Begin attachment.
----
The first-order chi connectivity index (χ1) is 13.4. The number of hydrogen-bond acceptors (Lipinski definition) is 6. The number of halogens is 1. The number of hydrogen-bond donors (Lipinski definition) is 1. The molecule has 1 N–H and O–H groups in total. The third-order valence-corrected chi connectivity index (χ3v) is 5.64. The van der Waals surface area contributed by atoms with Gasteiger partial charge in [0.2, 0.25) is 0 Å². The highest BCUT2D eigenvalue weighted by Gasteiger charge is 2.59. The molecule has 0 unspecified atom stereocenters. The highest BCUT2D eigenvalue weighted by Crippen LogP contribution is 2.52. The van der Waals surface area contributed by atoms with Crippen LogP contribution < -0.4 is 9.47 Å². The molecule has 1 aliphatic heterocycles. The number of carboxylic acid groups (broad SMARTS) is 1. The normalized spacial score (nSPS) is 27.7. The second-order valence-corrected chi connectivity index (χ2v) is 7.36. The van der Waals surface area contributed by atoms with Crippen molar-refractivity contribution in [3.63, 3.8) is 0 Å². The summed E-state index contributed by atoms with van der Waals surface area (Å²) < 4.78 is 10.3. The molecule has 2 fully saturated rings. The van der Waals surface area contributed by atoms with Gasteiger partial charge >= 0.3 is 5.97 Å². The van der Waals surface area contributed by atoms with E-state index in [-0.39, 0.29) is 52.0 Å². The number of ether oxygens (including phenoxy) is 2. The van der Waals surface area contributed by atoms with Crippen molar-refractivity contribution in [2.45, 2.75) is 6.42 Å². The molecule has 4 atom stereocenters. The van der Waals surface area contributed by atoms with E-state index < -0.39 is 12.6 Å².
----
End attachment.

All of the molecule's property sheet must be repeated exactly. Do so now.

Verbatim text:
The first-order chi connectivity index (χ1) is 13.4. The number of hydrogen-bond acceptors (Lipinski definition) is 6. The number of halogens is 1. The number of hydrogen-bond donors (Lipinski definition) is 1. The molecule has 1 N–H and O–H groups in total. The third-order valence-corrected chi connectivity index (χ3v) is 5.64. The van der Waals surface area contributed by atoms with Gasteiger partial charge in [0.2, 0.25) is 0 Å². The highest BCUT2D eigenvalue weighted by Gasteiger charge is 2.59. The molecule has 0 unspecified atom stereocenters. The highest BCUT2D eigenvalue weighted by Crippen LogP contribution is 2.52. The van der Waals surface area contributed by atoms with Crippen LogP contribution < -0.4 is 9.47 Å². The molecule has 1 aliphatic heterocycles. The number of carboxylic acid groups (broad SMARTS) is 1. The normalized spacial score (nSPS) is 27.7. The second-order valence-corrected chi connectivity index (χ2v) is 7.36. The van der Waals surface area contributed by atoms with Crippen molar-refractivity contribution in [3.63, 3.8) is 0 Å². The summed E-state index contributed by atoms with van der Waals surface area (Å²) < 4.78 is 10.3. The molecule has 2 fully saturated rings. The van der Waals surface area contributed by atoms with Gasteiger partial charge >= 0.3 is 5.97 Å². The van der Waals surface area contributed by atoms with E-state index in [-0.39, 0.29) is 52.0 Å². The number of ether oxygens (including phenoxy) is 2. The van der Waals surface area contributed by atoms with Crippen molar-refractivity contribution in [2.45, 2.75) is 6.42 Å². The molecule has 4 atom stereocenters. The van der Waals surface area contributed by atoms with E-state index < -0.39 is 12.6 Å².